American Journal of Industrial and Business Management, 2012, 2, 166175 http://dx.doi.org/10.4236/ajibm.2012.24022 Published Online October 2012 (http://www.SciRP.org/journal/ajibm) Development of Economic Models for EOL Service Parts Control Wan Seon Shin1, Han Sang Lee2, Heungsoon Felix Lee3 1System Management Engineering, Sungkyunkwan University, Suwon, South Korea; 2Energy Solution, LG Chem, Ochang, South Korea; 3Industrial & Manufacturing Engineering, Southern Illinois University Edwardsville, Illinois, USA. Email: wsshin@skku.ac.kr, orgmtoom@naver.com, hflee@siue.edu Received May 30th, 2012; revised June 29th, 2012; accepted July 27th, 2012 ABSTRACT This paper deals with a decision problem for final purchase quantity needed for the appropriate support of service parts for S Electronics which is one of the largest electronics companies in the world. The cost elements of the final purchase quantity, the economic models, the optimal solution methods, and the expected effect are presented. Keywords: Spare Parts; Final Purchase; Economic Model 1. Introduction S Electronics has business around the world. Procure ment of service parts about a variety of products for sale is an important competitive factor [1]. The company views the effective order management of electronic products after services as the key factor to customer sat isfaction and cost saving. Annual service parts inventory procurement costs over $100 million domestically alone. It is therefore clear that controlling service part invento ries is of great importance in reducing costs and enhanc ing service competitiveness. [2] divides the service part life cycle into three differ ent phases: Initial, normal, and final phases. 1) The initial phase: New components and subas semblies are being introduced. Very little is known about their failure behavior and demand [3]. 2) The normal phase: Some experiences have been gained for parts in use longer than the initial phase. Often times, a demand forecast model is used for production planning. 3) The final phase: Production of the product has stopped, but the service period however continues. Service managers often place a final production order at the begin ning of this phase to deal with the ongoing services [4,5]. One important issue in service parts supply for S Elec tronics is to determine the order quantity of service parts in the final phase (which we call the end of life phase, EOL phase), which is the focus of this paper. [5] term this as the final order. In this paper, we call it “Lastbuy” (denote as LTB) according to the actual field terminol ogy at S Electronics. Apparently, the control of service parts is a complex matter. Common statistical models for inventory control lose their applicability, because the demand process is different from those assumed. An essential element in many models such as forecasting demand requires some historical demand figures which are unavailable or in valid for slow moving parts. Moreover, the shorter life cycles of products and better product quality further reduce the possibility of collecting historical demand figures for service parts. In this paper, we present eco nomic models more reflected by characteristics of parts and management’s polices and knowledge from statis tical models. This study addresses a method that determines the economic Lastbuy quantity. There are three specific re search topics. The first topic is to identify the cost ele ments related to the last buy and develop the economic model. The second topic is to develop a solution method to determine the optimal Lastbuy quantity. The last topic is to analyze the effects of the proposed economic model and the optimal Lastbuy quantity. 2. Literature Review In the service area, service parts management is one of the most important topics. Its main element is the control of the inventories of service parts. All over the world billions of dollars have been invested in these inventories. Due to the uncertainty in demand both in time and loca tion, however, there can be stockouts causing many emergency transports and even production losses. On the other hand, stocks regularly need to be discarded: Typi Copyright © 2012 SciRes. AJIBM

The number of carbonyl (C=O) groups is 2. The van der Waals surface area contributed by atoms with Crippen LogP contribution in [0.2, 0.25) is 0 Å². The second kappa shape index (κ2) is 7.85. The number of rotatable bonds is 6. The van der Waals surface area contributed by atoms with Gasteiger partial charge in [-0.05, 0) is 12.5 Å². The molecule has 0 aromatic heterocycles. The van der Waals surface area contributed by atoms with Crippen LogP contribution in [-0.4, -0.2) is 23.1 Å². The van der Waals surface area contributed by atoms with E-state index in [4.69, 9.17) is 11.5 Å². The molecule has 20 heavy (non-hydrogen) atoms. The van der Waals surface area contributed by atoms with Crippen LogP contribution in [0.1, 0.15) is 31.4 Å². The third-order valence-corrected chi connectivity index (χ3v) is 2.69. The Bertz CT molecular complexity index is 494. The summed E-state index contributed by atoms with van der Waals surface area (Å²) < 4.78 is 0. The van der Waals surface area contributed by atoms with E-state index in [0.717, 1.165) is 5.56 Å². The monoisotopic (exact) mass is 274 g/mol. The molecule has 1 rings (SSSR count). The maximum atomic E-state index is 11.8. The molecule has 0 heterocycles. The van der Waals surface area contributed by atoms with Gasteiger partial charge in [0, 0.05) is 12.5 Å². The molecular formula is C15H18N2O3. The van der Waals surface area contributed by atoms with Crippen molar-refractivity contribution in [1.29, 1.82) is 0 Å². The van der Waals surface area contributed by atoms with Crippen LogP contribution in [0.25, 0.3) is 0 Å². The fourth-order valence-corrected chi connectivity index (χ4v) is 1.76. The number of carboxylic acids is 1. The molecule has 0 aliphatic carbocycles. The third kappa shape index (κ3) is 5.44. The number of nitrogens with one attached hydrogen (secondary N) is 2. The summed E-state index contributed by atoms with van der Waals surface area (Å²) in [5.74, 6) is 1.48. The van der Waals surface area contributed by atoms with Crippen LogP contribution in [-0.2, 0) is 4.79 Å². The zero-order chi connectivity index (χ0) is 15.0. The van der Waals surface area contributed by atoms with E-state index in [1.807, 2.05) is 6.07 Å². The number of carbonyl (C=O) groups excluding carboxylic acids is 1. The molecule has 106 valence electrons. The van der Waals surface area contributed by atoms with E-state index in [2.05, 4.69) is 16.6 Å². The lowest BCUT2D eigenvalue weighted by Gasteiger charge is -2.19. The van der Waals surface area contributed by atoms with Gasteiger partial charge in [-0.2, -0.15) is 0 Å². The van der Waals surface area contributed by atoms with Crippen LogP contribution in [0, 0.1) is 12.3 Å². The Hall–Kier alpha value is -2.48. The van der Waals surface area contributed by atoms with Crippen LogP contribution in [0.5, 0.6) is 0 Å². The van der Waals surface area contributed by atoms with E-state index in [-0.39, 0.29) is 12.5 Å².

Development of Economic Models for EOL Service Parts Control 167 cal obsolescence rates are in the order of 10%. Most lo gistic theories developed so far apply to the forward chain only and are not relevant for the aftermarket. Ser vice parts inventory differs from finished inventories, because demand is not predicable, often erratic and quite often lumpy (long periods without demand followed with short periods of high demand). Moreover, service parts can be much more critical than finished goods. Hence better decision support is needed for service parts man agement [6]. In this paper, we address a problem to determine an optimal final order to save the cost of EOL (end of life) services. When inventory control in the literature is limited to procurement (manufacturing inventories are excluded), [7] divides the decision approaches to pro curement into two groups: Mathematical modeling and classification. The first one entails cost minimization or modeling based on statistical distributions or failure rates, while the second one does different ways to classify spare parts to homogeneous classes, having an individual pro curement strategy for each of them. [7] notes that classifi cation is also important when using mathematical models in purchasing decisions or control parameter choice, so the two are not mutually exclusive. Among the mathematical models, the cost minimizing approach to procurement is more common. [8] contains wellknown cost minimizing strategies that produce or dering quantities and order timepoints as output. The most popular ones are Economic Order Quantities, Peri odic Order Quantities, Part Period Balancing or McLaren’s Order Moment. Although theoretically elaborate, they depend heavily on demand forecast and ongoing reor dering strategies, which are not applicable to the final phase of a service part. [9] study the problem of determin ing the optimal service inventory level for a multiechelon repairableitem inventory system which has several bases with a central depot. When an item fails, it is dispatched to a repair facility and a service, if available, is plugged in immediately. An optimal algorithm is developed to find the spares level that minimizes the total expected cost and simultaneously satisfies a specified service rate. These research works differ from the work of this pa per in that they do not incorporate the cost effects poste rior to the EOL service of the product. The proposed re search in this paper is unique in two aspects. First, it proposes the theoretical framework and solution method for the Lastbuy model in determining the optimal order quantity based on the economic criterion. Second, the proposed method is then applied to an ongoing real world problem of S Electronics. 3. Two Lastbuy Economic Models Cost factors of the proposed Lastbuy economic models (Figure 1) are classified as order cost, inventory cost, shortage cost, and goodwill cost. These cost factors should be considered until the guarantee of the supply period. Tabl e 1 shows the notations and symbols of cost terms. Each cost term is determined by a variety of fac tors. For example, the inventory cost per unit is affected by the size of product while the shortage cost per unit is affected by the goodwill cost. Table 1. Cost factors of the economic models. Cost Factors Descriptions Cost Notations ORDERING COST Price of one unit of the part in order cl REORDERING COST Price of one unit of the reorder part cr INVENTORY COST Cost of holding one part of the part in stock including capital, warehousing, depreciation, insurance, taxation, obsolescence, and shrinkage costs. cv SHORTAGE COST Loss of profit per unit of the part from lost sales, and loss of future profit due to loss of goodwill cs FIXED REORDER COST Fixed cost associated with a reorder of the part including the setup cost for a production line to produce a batch of parts discontinued fc Figure 1. Description of the Lastbuy economic model. Copyright © 2012 SciRes. AJIBM